B.C. woman claims RCMP broke her leg and left her suffering overnight in a jail cell
B.C.'s police watchdog agency is investigating RCMP's role in woman's alleged injury during an arrest
Lindsey Tom admits she resisted RCMP officers when they tried to remove her from her boyfriend's home last Thursday but alleges the force officers used was excessive and left her in hospital with a broken leg.
"They just grabbed me by my hand, and they were trying to get me to walk because I wouldn't walk. I wouldn't get in the vehicle, so they kicked me in the back of the leg, and they threw me in the vehicle."
Tom, 38, said it was a female officer who allegedly kicked her, causing her immense pain. She said she asked to be taken to the hospital.
In a statement, RCMP spokesperson Dawn Roberts wrote officers responded to a report of a dispute at a home and used physical control on a woman who was resisting arrest to get her into a police vehicle and then again at the RCMP detachment in Burns Lake, B.C., before she was put in a jail cell.
"At about 5:25 a.m. the following morning, Emergency Health Services transported the woman to the hospital where she was confirmed to have suffered a serious but not life-threatening injury," Roberts wrote.
The RCMP declined to answer questions about the incident, saying it's now being investigated by B.C.'s Independent Investigations Office (IIO).
Tom is now lying in a hospital bed with pins in her leg, waiting for a second surgery this weekend.
According to Tom, when she was first admitted, a doctor asked her why police hadn't brought her in earlier.
Tom also wants to know why she allegedly wasn't given medical attention immediately after her arrest and claims no one at the RCMP detachment took her cries for help seriously when she complained of her injury.
"I was screaming, crying, pleading for help ... telling them, please help me. I need the ambulance. One of them just looked and smirked at me and said it's just nothing; it's a sprain."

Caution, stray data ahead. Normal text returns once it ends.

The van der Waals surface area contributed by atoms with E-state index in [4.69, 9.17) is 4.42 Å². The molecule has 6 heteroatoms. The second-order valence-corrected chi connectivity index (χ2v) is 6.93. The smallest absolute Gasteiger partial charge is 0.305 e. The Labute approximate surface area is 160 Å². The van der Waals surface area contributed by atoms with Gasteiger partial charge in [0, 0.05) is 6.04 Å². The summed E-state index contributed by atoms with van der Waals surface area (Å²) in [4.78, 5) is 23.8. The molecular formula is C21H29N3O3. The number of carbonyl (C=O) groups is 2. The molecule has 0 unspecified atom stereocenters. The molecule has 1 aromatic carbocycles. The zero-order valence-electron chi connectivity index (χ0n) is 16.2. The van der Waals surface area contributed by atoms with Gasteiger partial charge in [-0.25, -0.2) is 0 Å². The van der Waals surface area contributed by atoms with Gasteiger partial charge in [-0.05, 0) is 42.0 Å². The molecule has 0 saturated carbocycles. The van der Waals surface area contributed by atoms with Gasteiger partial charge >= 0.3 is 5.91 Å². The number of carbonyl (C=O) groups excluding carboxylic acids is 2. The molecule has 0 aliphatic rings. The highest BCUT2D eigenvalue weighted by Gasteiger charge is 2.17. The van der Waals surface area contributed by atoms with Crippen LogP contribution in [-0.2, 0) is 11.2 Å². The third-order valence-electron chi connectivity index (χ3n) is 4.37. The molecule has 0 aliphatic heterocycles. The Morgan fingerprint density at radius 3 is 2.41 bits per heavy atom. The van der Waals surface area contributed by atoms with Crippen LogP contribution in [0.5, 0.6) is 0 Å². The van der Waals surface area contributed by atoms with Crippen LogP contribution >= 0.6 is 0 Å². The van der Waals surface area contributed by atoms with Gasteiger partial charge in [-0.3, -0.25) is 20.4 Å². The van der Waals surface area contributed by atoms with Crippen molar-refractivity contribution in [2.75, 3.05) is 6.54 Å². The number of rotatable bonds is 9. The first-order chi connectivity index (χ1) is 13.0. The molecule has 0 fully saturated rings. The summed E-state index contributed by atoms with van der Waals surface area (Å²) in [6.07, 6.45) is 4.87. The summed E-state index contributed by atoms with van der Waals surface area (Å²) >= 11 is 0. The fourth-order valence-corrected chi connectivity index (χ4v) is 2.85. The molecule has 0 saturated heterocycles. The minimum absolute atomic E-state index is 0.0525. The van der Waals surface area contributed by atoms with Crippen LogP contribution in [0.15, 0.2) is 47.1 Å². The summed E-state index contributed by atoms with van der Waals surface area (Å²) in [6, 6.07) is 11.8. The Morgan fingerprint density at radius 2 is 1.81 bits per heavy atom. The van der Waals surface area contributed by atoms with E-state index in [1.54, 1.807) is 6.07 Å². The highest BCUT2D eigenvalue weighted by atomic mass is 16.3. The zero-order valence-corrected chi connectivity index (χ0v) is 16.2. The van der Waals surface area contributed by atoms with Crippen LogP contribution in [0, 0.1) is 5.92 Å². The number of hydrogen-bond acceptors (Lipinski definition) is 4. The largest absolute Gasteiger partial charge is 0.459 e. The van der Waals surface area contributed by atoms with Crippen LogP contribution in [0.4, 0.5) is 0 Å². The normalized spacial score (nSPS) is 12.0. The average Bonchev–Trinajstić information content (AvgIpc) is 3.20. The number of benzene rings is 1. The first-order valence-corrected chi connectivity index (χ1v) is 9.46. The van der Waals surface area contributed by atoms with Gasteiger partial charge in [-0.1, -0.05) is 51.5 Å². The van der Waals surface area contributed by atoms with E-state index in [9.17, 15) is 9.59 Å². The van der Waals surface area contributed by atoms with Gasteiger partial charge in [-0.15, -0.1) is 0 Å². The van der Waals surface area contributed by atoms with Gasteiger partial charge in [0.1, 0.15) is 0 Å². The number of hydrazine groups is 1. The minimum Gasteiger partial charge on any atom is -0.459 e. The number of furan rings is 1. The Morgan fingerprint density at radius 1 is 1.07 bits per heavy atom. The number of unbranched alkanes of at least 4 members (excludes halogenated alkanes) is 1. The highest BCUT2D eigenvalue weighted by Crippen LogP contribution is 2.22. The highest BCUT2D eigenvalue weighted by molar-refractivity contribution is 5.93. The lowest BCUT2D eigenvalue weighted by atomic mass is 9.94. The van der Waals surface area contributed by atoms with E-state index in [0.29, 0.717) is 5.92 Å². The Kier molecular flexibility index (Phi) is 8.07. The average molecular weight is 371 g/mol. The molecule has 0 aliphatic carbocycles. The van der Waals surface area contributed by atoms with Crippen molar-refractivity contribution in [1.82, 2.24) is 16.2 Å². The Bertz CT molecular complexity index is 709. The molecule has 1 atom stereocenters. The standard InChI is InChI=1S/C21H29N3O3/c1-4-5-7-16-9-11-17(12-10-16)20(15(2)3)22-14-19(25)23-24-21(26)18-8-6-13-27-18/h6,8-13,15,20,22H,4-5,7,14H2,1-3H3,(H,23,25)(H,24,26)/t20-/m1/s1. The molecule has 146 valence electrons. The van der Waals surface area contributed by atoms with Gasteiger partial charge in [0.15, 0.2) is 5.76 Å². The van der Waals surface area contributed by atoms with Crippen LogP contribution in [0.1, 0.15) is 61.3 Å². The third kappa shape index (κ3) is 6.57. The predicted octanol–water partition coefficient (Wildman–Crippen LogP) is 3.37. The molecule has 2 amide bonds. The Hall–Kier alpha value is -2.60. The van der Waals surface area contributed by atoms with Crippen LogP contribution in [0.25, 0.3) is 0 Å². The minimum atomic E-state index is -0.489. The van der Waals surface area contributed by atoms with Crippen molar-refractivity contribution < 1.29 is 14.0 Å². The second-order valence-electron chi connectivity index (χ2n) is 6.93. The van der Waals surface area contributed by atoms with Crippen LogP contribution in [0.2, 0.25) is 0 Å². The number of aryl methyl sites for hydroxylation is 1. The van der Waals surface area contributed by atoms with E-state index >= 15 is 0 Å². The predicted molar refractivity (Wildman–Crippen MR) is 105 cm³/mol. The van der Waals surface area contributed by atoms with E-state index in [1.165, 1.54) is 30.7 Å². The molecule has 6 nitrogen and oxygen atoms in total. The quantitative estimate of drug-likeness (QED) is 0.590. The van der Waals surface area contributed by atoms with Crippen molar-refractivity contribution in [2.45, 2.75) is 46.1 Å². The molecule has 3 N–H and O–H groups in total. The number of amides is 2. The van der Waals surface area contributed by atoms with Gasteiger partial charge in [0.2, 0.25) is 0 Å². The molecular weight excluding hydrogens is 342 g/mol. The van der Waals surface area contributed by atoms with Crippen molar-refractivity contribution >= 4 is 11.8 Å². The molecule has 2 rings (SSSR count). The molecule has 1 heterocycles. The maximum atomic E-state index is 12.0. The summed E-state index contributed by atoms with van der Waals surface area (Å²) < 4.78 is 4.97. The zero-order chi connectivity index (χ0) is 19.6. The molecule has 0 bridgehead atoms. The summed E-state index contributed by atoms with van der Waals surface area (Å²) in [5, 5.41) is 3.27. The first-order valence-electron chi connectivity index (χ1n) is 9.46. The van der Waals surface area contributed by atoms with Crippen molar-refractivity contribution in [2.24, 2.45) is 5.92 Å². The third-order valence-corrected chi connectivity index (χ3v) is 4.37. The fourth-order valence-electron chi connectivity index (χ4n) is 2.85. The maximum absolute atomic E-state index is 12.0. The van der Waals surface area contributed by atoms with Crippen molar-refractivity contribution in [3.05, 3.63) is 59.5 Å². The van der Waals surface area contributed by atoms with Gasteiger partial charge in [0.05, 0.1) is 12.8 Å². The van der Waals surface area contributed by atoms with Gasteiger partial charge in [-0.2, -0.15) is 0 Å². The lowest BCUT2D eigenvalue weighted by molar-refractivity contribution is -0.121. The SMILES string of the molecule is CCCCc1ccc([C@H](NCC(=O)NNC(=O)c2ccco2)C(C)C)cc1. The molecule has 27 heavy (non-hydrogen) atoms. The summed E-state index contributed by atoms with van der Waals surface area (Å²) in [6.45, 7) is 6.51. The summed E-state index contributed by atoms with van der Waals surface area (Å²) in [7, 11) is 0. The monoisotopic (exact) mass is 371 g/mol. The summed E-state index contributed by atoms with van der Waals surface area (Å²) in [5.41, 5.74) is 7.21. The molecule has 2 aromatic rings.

Tom said she has not been charged in relation to her arrest.
Her family is calling for accountability for how the RCMP allegedly treated her.
Her uncle, former Lake Babine Nation chief Wilf Adam, said the family has contacted a lawyer, and he's hoping to speak to the commander of the RCMP detachment in Burns Lake.
"[My niece] is not a big woman at all; she's probably 120 pounds soaking wet and just a small person. Nobody, especially a woman, should go through pain like what she is going through right now."
The IIO's investigation into the incident is still in its early stages, said Chief Civilian Director Ron McDonald.
"We will determine whether or not the actions of the police were justified, and if they were, we will release a public report, and if not, we will refer the matter for consideration of charges to the Crown prosecutor's office."
In June, the IIO released a report about a case in which a man was held in a jail cell overnight at the Prince George RCMP detachment with a broken hip sustained during his arrest.
The report found a jail guard at the detachment ignored his screams for eight hours.
The IIO said despite concerns the guard's conduct potentially amounted to torture, it didn't have the jurisdiction to suggest charges as the guard was a civilian employee and not a member of the police force.